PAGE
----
Lithographie fur die Fierte Bauhausmappe, from Bauhaus Drucke - Neue Europäische Graphik, 4te Mappe: Italienische und Russische Künstler [Bauhaus Prints - New European Graphics, 4th Portfolio: Italian and Russian Artists]
35.5 cm x 31.5 cm (14 in. x 12 3/8 in.)
(Moscow, Russia, 1866 - 1944, Neuilly-sur-Seine, France)
Medium and Support:
Four-color lithograph from four stones
Blanton Museum of Art, The University of Texas at Austin, Gift of Mr and Mrs. Richard Gonzalez, 1989
Wassily Kandinsky’s art and theoretical treatises, such as Concerning the Spiritual in Art (1911), were instrumental to the development of abstraction in the early twentieth century. Made during the artist’s first year as a professor at the Bauhaus, this lithograph stands out as one of the few nonfigurative works in a portfolio that includes Surrealist, Cubist, and Futurist works. The print can also be read as a prefiguration of Point and Line to Plane, the textbook that he published for one of his classes in 1926. The book redefined the elements of composition and their relationships to each other in a work of art.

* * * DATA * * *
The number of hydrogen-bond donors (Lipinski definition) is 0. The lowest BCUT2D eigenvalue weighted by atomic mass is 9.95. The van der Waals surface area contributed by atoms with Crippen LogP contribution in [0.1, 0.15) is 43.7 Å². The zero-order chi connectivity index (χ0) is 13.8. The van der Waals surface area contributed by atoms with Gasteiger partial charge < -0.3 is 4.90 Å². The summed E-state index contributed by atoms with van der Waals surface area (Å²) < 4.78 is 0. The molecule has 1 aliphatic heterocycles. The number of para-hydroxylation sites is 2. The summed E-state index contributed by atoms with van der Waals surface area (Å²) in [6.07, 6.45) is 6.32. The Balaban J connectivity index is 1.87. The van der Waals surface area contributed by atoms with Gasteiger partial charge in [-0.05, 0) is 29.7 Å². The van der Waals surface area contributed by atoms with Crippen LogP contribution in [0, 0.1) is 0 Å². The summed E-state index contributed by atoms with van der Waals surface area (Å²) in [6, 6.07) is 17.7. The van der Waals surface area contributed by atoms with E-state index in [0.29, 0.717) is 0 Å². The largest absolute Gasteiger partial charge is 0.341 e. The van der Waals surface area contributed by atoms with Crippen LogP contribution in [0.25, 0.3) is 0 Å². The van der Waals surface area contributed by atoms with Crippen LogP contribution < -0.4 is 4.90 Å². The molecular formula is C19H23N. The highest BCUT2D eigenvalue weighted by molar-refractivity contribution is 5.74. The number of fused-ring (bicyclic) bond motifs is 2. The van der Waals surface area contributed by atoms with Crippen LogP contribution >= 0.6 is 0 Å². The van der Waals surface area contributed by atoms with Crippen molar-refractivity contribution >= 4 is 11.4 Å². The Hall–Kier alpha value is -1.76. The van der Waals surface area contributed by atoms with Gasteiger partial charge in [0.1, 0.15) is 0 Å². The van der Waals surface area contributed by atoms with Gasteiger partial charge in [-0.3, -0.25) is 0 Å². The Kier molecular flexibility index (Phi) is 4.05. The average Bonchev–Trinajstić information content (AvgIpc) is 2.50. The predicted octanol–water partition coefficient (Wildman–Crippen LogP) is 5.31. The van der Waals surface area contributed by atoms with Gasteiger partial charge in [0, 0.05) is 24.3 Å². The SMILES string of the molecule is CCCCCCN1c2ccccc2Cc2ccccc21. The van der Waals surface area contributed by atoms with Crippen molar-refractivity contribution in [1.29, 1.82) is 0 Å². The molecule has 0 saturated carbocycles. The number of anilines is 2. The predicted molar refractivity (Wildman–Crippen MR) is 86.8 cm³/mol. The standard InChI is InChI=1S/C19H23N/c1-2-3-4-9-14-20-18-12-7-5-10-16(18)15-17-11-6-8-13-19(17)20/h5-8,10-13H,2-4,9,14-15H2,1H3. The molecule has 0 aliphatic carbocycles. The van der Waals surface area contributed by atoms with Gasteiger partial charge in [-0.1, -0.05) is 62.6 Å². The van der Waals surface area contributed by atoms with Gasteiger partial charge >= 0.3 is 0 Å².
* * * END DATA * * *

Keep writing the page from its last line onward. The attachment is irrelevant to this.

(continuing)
Using shards of primary color, overlapping geometric shapes, and competing gestural strokes, Kandinsky exploded the idea that expression and content in art depend on the figure. Distributed throughout Europe and the United States, the portfolio of which this lithograph is a part spread revolutionary ideas about the definition and function of art in an increasingly democratic and global society.